The Platform vs The Industrial Firm
I’ve been reading a lot lately about Platforms as I’m working on the upcoming release of Platform Design Toolkit 2.0 (see current version http://goo.gl/zRZUpn). A few weeks ago I stumbled upon one key post from Albert Wenger of Union Square Ventures; it took me to read it four times before actually gaining a significant insight and a post that helped a lot in the process was this recent reflection by Rawn Shah, based on a preliminary awesome work by James Currier.
As awesomely explained by Albert:
There are two fundamental problems to organizing economic activity: motivation (getting people to expend effort, companies to allocate resources to an activity) and coordination (arranging activities so that they fit together, such as making sure a part needed for production arrives on time). It turns out that there is a tradeoff between the two and the degree of tradeoff is influenced by the available information technology. […]
To see the tradeoff just consider what happens inside a firm. The firm pays employees a fixed salary. As a baseline that salary is the same, independent of what specific task the employee works on. That allows the firm to highly coordinate the activities of employees. […]
A competitive market is the opposite extreme. Each party gets to keep the additional gains arising from effort so motivation is maximized. (ed: competition) … In markets then we see devices such as long term contracts as a way to bring back some degree of coordination.
Now the beauty of the advance in information technologies (ed: Platforms) is that they shift out the tradeoff frontier (or envelope): it is now possible to achieve more motivation and more coordination than was possible before.“
What makes the Platform mode of Production competitive with the Industrial mode of production?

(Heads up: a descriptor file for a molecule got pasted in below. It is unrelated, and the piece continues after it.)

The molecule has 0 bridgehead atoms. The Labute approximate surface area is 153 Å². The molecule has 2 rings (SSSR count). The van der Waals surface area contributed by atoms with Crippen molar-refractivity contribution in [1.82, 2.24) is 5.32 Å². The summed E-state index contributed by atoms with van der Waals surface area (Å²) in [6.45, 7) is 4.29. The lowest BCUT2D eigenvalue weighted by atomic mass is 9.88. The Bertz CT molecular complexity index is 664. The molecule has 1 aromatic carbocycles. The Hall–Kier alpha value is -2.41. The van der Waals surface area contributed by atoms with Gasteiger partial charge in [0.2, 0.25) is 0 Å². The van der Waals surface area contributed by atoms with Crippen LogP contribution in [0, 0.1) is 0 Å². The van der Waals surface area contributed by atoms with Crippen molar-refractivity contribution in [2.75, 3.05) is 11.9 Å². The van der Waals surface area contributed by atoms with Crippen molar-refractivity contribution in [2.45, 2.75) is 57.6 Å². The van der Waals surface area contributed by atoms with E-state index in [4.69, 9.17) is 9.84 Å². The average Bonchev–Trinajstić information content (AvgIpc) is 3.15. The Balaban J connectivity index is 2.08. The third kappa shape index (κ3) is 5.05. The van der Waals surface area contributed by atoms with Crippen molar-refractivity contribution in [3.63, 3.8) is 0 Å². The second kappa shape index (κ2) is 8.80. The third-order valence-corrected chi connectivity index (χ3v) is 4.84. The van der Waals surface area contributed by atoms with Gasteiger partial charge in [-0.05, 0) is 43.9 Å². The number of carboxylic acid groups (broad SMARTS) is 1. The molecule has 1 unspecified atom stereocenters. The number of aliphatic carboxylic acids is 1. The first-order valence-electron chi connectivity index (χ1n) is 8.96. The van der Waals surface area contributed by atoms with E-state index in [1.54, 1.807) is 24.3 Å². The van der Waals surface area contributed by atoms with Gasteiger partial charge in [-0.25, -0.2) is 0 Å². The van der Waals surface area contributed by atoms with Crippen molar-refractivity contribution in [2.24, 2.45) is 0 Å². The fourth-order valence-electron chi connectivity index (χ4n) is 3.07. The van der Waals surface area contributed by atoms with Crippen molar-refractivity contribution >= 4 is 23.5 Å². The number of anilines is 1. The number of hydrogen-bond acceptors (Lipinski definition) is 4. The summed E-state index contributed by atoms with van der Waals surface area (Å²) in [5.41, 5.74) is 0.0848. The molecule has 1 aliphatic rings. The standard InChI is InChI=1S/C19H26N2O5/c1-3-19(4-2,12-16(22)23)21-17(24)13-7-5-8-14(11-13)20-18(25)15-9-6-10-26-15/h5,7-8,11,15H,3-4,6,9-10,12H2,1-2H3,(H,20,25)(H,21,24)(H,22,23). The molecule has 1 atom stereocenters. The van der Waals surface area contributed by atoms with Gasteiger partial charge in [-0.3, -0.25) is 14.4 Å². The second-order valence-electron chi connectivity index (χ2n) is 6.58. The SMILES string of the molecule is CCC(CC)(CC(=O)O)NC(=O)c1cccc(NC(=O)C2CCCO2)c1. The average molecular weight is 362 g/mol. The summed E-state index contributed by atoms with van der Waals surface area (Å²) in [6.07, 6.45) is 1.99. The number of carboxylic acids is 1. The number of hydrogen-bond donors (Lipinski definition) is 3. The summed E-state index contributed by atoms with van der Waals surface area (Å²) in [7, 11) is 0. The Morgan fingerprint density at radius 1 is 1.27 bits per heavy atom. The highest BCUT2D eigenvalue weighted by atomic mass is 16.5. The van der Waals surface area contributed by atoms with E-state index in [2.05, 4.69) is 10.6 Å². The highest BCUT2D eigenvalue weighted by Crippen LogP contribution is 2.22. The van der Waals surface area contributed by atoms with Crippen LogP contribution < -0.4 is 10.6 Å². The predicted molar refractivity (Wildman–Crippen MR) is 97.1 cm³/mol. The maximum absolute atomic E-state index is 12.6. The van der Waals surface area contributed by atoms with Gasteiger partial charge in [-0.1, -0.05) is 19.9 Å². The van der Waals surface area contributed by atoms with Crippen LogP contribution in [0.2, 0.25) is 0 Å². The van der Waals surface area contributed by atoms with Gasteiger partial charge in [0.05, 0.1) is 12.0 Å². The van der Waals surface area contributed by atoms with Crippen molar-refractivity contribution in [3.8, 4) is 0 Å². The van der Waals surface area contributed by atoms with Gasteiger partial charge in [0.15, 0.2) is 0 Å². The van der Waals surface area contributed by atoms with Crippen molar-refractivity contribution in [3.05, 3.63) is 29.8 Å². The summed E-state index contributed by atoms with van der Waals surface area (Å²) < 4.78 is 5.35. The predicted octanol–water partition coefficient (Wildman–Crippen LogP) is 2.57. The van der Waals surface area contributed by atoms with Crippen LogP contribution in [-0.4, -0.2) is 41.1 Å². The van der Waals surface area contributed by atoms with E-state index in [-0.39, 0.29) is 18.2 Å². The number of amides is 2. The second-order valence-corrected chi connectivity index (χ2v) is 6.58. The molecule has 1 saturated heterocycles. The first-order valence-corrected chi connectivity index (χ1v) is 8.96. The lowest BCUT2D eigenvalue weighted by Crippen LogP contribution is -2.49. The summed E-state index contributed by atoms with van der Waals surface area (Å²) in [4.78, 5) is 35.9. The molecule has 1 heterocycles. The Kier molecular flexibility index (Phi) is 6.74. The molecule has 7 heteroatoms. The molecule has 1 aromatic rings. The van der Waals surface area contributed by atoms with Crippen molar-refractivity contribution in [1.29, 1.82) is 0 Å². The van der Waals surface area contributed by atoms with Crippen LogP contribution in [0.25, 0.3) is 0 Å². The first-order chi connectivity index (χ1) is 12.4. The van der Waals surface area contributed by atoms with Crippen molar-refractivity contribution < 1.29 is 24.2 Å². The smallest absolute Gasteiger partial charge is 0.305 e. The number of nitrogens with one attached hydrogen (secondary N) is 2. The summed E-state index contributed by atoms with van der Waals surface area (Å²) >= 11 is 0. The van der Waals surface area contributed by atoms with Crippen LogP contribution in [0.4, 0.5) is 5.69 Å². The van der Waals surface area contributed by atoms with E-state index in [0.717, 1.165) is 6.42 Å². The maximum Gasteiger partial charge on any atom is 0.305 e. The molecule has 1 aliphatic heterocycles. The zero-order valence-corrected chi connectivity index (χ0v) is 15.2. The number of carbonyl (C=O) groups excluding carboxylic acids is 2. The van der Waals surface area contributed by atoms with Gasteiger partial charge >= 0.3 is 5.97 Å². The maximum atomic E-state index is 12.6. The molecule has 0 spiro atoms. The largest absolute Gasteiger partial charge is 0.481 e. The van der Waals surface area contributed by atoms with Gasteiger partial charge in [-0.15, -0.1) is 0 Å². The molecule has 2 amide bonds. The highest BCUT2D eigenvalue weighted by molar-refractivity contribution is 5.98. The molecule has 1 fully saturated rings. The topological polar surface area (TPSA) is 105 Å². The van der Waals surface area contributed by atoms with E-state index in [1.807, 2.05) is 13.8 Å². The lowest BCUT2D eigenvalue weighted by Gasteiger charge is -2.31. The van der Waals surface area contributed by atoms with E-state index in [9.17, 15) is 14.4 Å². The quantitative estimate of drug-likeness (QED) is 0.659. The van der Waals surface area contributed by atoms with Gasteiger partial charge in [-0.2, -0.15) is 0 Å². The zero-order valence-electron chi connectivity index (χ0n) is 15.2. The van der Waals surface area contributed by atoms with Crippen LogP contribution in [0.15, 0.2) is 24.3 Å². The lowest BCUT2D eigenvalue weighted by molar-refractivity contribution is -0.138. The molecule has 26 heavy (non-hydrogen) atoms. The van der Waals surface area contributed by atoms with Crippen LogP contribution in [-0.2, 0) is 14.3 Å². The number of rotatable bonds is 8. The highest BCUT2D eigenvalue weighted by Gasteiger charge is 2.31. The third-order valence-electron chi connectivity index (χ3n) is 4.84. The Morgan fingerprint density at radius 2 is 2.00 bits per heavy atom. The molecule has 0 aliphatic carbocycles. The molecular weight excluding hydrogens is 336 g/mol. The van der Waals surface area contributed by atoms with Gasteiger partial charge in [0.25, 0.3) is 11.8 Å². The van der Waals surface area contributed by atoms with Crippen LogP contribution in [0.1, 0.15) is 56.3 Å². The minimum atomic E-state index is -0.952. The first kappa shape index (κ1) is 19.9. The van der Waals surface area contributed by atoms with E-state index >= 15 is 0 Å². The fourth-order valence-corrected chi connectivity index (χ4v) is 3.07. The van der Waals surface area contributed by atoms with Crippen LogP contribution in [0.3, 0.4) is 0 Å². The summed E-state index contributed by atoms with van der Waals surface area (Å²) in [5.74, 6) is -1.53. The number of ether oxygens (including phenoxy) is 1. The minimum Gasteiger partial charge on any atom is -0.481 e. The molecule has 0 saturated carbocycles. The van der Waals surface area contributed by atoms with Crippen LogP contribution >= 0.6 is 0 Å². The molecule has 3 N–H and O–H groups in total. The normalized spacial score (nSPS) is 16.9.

So what makes today’s platforms competitive with the industrial model?
Technological advancements: enabling tools of pervasive connectivity such as smartphones, IoT devices or GPS trackers plus new language and interactions tools, such as apps and web platforms.
This collision makes the network — as made of a number of producers (prosumers, professionals or partners) interacting in a coordinated way through what we call a platform (essentially made of shared tools and common “transaction” experiences and storefronts) — competitive with traditional companies that organize the production industrially wise.
Is therefore possible today, in a unique organizational context — the platform now becoming an alternative to the industrial firm — to achieve the maximum (or an high level) of two key factors: motivation and coordination.
Motivation favors the emergence of the “better” (competition): the best ones build the reputation that makes them stand out in a context that is common to all.
Coordination on the other hand is no more an expression of the siloed management bureaucracy but of the ability of the platform creator and designer: how much can the platform leverage on the motivations of participants to create a common experience? How much can the designer create a recognizable brand linked with the platform flagship experiences?
We saw this evolution happen first in markets where the need for coordination is still limited and the transaction is very simple (such as hospitality with Airbnb or transportation with Uber) but the platform model is now landing on EVERY DAMN MARKET, thanks to technology pervasivity and, even more, thanks to design.
To know more about Platform Design Toolkit 2.0 see: https://medium.com/@meedabyte/the-platform-design-toolkit-2-0-39079c458414
It follows an illustration about why platforms win:
here’s a PDF link.